That photo up there shows the sight that greeted my eyes on Monday night while waiting for my ferry boat home after returning to Seattle from Maryland Deathfest 2017, but it also accurately represents my glowing impressions of this year’s fest in Baltimore.
Like many, I was disappointed to learn that MDF would be “downscaling” this year, eliminating the Edison Lot venue and having all the shows indoors at Rams Head Live and Soundstage. I also saw some grumbling on the internet (imagine that! grumbling on the internet!) that the line-up wasn’t as strong as in many past years; on top of that, Nightbringer was a last-minute no-show because of an airport outage in the UK.
Despite those misgivings, my own strongly held view is that this edition of the festival was a rousing success. (Part 2 of this post can be found here.)
Of course, neither of the two indoor venues could replace the ambience of the big stages and wide open spaces of Edison Lot, but there were offsetting compensations. Chief among those was not having to make the time-consuming hike between Edison and the indoor venues, which made it possible to see more bands.
Edison also would have been a bit of a mess during the (thankfully brief) stretches of this year’s festival when it drizzled and poured rain. Also, no sunscreen was needed for the bright afternoons either; the vampiric among us were comfortable at all times, including the ghosts who roamed the third level near the upper windows at Rams Head.
I should add that the occasional cloudiness and drizzle were counter-balanced by some gorgeous weather. The temperature never got hot, the humidity was usually quite low, and there were dramatic visions in the daytime skies. And if you wanted to enjoy all that while shooting the shit with metal lovers outdoors in between sets, the plaza at Power Plant Live was a fine place to do that, as were the bars and eateries that lined the plaza.
And as for the music, for me there were more than enough outstanding performances — and some truly stellar ones — which more than justified the cost of the pass and the travel, not to mention the camaraderie, which I can’t put a price on.
I saw the following bands this year, in this order — full sets for all the bands listed below except those with an asterisk, where I only caught a few of their songs:
Destroyer of Man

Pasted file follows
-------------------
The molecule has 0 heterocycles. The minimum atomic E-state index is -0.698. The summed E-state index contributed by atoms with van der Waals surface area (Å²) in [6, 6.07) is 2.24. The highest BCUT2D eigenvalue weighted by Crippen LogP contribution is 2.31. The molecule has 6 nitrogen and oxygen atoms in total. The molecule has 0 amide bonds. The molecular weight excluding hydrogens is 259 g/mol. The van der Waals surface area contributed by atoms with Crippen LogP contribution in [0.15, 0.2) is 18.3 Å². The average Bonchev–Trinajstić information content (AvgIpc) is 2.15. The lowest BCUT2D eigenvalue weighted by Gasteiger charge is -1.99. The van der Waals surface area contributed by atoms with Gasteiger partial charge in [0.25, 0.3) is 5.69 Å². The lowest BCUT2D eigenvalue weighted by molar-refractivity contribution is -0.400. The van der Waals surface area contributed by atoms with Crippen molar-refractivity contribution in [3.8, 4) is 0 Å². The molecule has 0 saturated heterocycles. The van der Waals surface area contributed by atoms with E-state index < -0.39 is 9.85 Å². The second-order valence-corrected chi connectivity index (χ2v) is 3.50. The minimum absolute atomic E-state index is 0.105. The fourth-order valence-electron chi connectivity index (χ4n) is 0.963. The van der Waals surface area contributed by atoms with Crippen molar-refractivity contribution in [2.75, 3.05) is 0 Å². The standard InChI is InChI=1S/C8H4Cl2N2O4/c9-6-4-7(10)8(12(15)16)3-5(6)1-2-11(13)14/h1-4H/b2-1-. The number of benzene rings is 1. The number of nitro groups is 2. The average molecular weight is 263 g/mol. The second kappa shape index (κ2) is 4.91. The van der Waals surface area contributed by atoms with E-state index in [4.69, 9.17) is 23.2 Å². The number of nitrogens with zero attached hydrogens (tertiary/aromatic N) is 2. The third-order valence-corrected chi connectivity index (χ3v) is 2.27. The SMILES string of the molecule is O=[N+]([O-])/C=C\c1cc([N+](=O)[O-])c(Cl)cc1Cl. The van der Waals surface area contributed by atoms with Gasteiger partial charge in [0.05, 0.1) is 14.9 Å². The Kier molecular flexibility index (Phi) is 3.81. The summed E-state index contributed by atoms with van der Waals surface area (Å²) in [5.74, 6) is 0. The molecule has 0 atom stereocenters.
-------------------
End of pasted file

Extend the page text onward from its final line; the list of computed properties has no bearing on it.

Temple of Void
In the Woods…*
I missed some sets I wanted to see, and missed some sets I wish I had seen based on what I later heard about them, but that’s inevitable at any fest.
The morning after each day of the festival I canvassed the group of six people who were in my MDF crew this year (and I in theirs), two of whom were my NCS comrades Andy Synn and DGR and one of whom was Invisible Oranges editor (and ex-NCS scribe) Joseph Schafer, to find out which bands each person enjoyed the most on the day before. On Monday morning of this week over lunch, I asked each person for a Top 3 for the whole festival.
The bands whose names appeared most often in the poll results were Vader, Oranssi Pazuzu, and Insect Warfare (whom I missed, dammit). I’m pretty sure that the first two were on everyone’s list. Other names that surfaced among these Top 3 groupings were Cryptopsy, Root, Siege, Akerkocke, Uada, October Tide, Nordjevel — and I might have forgotten one or two.
I didn’t name a Top 3 at the time I took this poll, and because I’m so indecisive I’m not giving one here, but I will give a Top 10, in alphabetical order. These are the bands whose sets I enjoyed the most (and I’ll mention some more tomorrow):
Below are photos I took of some of the bands who made my list and my crew’s Top 3 groupings, along with a few words that popped into my head as I watched them perform. Tomorrow, I’ll have more photos and more thoughts about the MDF 2017 experience. And the next post at NCS today will be Andy Synn’s musings about the fest.
Akercocke are metal chameleons in a swarm of fierce but mainly monochromatic lizards. A stunning and unexpectedly brutal set that included “The Dark Inside”, “Inner Sanctum”, “Behold the Adversary”, a new song they didn’t name, and I’m not sure what else.
Speaking of chameleon-like, Jason Mendonça moved seamlessly between death growls, blackened shrieks, and rising clean vocals to suit the changes in musical style. And speaking of brutal, one friend said they sounded like Morbid Angel should have sounded.
Completely flabbergasting in the best ways, Oranssi Pazuzu came close to stealing MDF, lock, stock, and barrel. Fully half the fun was simply watching them bounce and careen about the stage like ball bearings in a dryer. The music was electrifying, too.
The purity of Luciferian incineration made manifest. Hoath Torog is a commanding frontman with a powerful skin-flaying voice; Wraath could riff the dead from their graves; Horns flew behind the kit like a bat out of hell; and the live bassist Evisc admirably kept pace with this cyclone of fire.
I’m a Pavlov’s dog for Swedish death, and so I drenched myself in slobber — Grave laid waste to Baltimore, as I hoped they would. Ola Lindgren truly seems ageless — and may he live forever. All the other dudes were firing on all cylinders, too.
I’ve been a fan of Vader for years, but wouldn’t say I was a rabid fan by any stretch. Yet their set at MDF might have been the best one of the four days. They would unquestionably be in my Top 3, though I’d have to struggle torturously to figure out the other two. And the fact that they surprised the crowd by performing The Ultimate Incantation from front to back without any previous announcement was damned cool — especially because they sounded so very fucking good doing it.
I wish I had better photos to offer, but I watched this set from the rafters. It was still awesome.